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Sites C0011 and C0012

Scientific objectives

As mentioned previously, the upper stratigraphic intervals of the Shikoku Basin facies were not adequately sampled during Expedition 322. Therefore, one of the priorities for Expedition 333 was to fill in the coring gaps and expand the age-depth models into the Pliocene and Quaternary. The shallow section is also important for comprehensive profiles of physical properties and organic and interstitial water geochemistry. Thermal structure, including the effects of fluid circulation in the basement, is another of the critical input variables to document because of its influence on sediment diagenesis and fluid chemistry (Spinelli and Underwood, 2005; Saffer and McKiernan, 2009; Spinelli and Wang, 2008). The age of subducting lithosphere within the Kumano transect area is ~20 Ma (Okino et al., 1994), as verified by coring at Site C0012 (Underwood et al., 2010). The Kashinosaki Knoll lies west of the Zenisu Ridge intraoceanic thrust, which brings backarc basin crust to crop out at the seafloor further to the east (Lallemant et al., 1989; Henry et al., 1997). However, the respective contributions of active compressive tectonics and seamount volcanism to the Kashinosaki Knoll morphology are unclear, and the exact timing of volcanic activity responsible for the birth of the Kashinosaki Knoll (Ike et al., 2008a) still needs to be established by radiometric dating of the basalt. Dense near-surface heat flow measurements around the Kashinosaki Knoll indicate significantly higher value than the theoretical value estimated from the age of the Shikoku Basin (Kinoshita et al., 2008). Deeper thermal structure is required to document the entire heat flow pattern around the sites with high-quality borehole temperature measurement.

As subduction carries Shikoku Basin strata toward and beneath the accretionary prism, we expect fluids and physical properties to change downsection and downdip in response to hydration reactions (e.g., volcanic glass to zeolite + smectite), dehydration reactions (e.g., opal-to-quartz and smectite-to-illite), and crystalline cement precipitation (carbonates, zeolites, and silica). Documenting such changes is an essential ingredient of the NanTroSEIZE science plan. Sharp diagenetic fronts (especially opal-to-quartz) have been linked to anomalous offsets in profiles of porosity, P-wave velocity, and other geotechnical properties (Spinelli et al., 2007). LWD data from Site C0011 show offsets at ~250 m LWD depth below seafloor (LSF) that may be caused by this type of reaction (Underwood et al., 2010). Alteration of dispersed volcanic glass is also potentially important during diagenesis but, as yet, this component of the sediment budget is poorly understood (Scudder et al., 2009). Similarly, hydrous authigenic phases in the basalt (e.g., saponite from ridge-flank hydrothermal alteration) are susceptible to diagenetic reactions at higher temperatures. Updip migration of fluids (including hydrocarbons) toward the Shikoku Basin from landward zones of deeper seated dehydration reactions is a distinct possibility (Saffer et al., 2008), and this idea can be tested through a comprehensive program of geochemical analyses. Interpretation of the geochemistry, however, requires constraints on the in situ temperature.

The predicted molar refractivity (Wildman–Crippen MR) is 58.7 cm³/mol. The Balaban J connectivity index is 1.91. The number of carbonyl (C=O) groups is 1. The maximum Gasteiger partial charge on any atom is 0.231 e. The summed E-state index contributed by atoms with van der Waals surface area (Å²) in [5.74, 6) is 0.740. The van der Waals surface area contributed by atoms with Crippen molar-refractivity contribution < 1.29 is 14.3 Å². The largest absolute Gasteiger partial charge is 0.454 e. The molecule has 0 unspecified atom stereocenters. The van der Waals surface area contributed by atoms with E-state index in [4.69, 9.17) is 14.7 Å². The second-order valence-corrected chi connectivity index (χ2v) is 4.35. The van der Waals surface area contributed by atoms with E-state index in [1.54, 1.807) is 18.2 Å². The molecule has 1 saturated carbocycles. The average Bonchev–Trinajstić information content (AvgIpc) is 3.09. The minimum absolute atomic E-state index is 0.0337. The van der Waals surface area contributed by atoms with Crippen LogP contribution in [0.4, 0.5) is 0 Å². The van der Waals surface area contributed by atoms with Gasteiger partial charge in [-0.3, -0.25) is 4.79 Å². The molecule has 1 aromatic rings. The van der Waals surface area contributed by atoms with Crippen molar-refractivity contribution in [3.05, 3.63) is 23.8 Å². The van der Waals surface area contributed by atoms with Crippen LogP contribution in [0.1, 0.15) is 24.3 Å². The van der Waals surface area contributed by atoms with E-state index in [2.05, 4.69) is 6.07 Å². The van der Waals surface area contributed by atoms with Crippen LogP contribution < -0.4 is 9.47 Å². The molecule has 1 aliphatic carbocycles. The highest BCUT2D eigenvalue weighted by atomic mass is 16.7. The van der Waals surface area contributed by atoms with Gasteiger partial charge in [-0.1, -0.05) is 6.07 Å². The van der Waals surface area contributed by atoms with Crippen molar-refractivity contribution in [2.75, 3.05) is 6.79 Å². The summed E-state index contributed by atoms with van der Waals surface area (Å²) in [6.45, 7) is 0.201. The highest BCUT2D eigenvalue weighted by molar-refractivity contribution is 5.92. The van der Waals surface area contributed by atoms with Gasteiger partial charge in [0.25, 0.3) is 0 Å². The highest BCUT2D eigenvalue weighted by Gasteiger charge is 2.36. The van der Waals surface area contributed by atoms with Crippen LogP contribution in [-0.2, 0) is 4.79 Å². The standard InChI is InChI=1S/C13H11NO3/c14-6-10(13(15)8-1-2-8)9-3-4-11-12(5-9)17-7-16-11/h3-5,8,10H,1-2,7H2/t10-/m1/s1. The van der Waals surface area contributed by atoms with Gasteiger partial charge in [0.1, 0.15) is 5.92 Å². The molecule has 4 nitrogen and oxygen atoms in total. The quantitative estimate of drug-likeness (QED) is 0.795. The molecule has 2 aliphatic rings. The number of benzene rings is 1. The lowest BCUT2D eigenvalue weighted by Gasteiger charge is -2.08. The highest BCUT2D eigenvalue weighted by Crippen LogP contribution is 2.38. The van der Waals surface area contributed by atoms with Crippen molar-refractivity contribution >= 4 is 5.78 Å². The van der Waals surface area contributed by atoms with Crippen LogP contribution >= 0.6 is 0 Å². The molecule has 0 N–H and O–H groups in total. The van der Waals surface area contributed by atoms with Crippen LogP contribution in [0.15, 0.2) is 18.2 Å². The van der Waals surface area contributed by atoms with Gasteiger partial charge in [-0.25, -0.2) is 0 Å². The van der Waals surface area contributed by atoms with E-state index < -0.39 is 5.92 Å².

Characterization of basement composition and structure is a high priority for NanTroSEIZE. Permeability and fluid flow within oceanic basalt are affected by many variables (Fisher, 1998). A long-term goal is to monitor and sample fluids in the basement using subseafloor observatories, but design of those experiments hinges on coring and logging results. As a prelude, we planned to concentrate first on documenting the basement’s structural architecture, hydrologic properties, and early alteration products. Products of early alteration within the uppermost basalt (e.g., saponite and calcite) change the rock’s bulk chemistry and physical properties (porosity and permeability). The extent of this alteration is important for constraining the volatile content of subducting crust. In addition, coring at least 100 m into basement and wireline logging during a future expedition will capture heterogeneities in fracture patterns and porosity that might be involved in delamination of the basalt downdip in the seismogenic zone.

The specific set of questions addressed by additional drilling at input sites are

  • Is fluid circulation in basement and permeable sedimentary layers influencing heat flow and diagenesis at Sites C0011 and C0012?

  • How does contrasting interstitial fluid chemistry at Sites C0011 and C0012 relate with in situ diagenesis and fluid flow?

  • Can a change of physical properties between 200 and 250 mbsf at Site C0011 be related to lithologic variation or silica diagenesis? Does the same transition occur at Site C0012?

  • Was magmatic activity heterogeneous in composition and age on the backarc basin basement high (Kashinosaki Knoll)?

  • Is alteration of the upper oceanic basement heterogeneous and how does such alteration influence geochemical and fluid budgets?